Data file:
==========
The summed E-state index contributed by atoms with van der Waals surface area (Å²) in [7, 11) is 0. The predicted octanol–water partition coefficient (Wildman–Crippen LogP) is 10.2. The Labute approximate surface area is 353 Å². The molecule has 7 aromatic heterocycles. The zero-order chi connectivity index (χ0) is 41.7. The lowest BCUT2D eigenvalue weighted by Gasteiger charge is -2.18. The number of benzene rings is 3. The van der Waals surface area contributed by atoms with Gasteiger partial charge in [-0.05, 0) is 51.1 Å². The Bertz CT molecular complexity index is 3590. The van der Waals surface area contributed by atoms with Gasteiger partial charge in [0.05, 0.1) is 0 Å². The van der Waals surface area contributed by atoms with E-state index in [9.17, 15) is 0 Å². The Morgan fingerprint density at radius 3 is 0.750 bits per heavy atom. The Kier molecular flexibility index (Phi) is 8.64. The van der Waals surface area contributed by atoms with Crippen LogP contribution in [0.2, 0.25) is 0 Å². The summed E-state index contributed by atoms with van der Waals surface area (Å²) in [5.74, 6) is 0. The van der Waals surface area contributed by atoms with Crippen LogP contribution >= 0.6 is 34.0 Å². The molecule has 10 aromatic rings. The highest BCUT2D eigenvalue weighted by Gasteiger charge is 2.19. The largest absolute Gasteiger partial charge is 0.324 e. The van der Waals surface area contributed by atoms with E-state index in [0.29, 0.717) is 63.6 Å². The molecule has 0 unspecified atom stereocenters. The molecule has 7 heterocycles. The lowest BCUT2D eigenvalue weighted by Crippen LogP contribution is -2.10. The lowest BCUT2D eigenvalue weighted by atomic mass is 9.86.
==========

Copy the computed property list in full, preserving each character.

The summed E-state index contributed by atoms with van der Waals surface area (Å²) in [7, 11) is 0. The predicted octanol–water partition coefficient (Wildman–Crippen LogP) is 10.2. The Labute approximate surface area is 353 Å². The molecule has 7 aromatic heterocycles. The zero-order chi connectivity index (χ0) is 41.7. The lowest BCUT2D eigenvalue weighted by Gasteiger charge is -2.18. The number of benzene rings is 3. The van der Waals surface area contributed by atoms with Gasteiger partial charge in [-0.05, 0) is 51.1 Å². The Bertz CT molecular complexity index is 3590. The van der Waals surface area contributed by atoms with Gasteiger partial charge in [0.05, 0.1) is 0 Å². The van der Waals surface area contributed by atoms with E-state index in [9.17, 15) is 0 Å². The Morgan fingerprint density at radius 3 is 0.750 bits per heavy atom. The Kier molecular flexibility index (Phi) is 8.64. The van der Waals surface area contributed by atoms with Crippen LogP contribution in [0.2, 0.25) is 0 Å². The summed E-state index contributed by atoms with van der Waals surface area (Å²) in [5.74, 6) is 0. The van der Waals surface area contributed by atoms with Crippen LogP contribution >= 0.6 is 34.0 Å². The molecule has 10 aromatic rings. The highest BCUT2D eigenvalue weighted by Gasteiger charge is 2.19. The largest absolute Gasteiger partial charge is 0.324 e. The van der Waals surface area contributed by atoms with E-state index in [0.29, 0.717) is 63.6 Å². The molecule has 0 unspecified atom stereocenters. The molecule has 7 heterocycles. The lowest BCUT2D eigenvalue weighted by Crippen LogP contribution is -2.10. The lowest BCUT2D eigenvalue weighted by atomic mass is 9.86.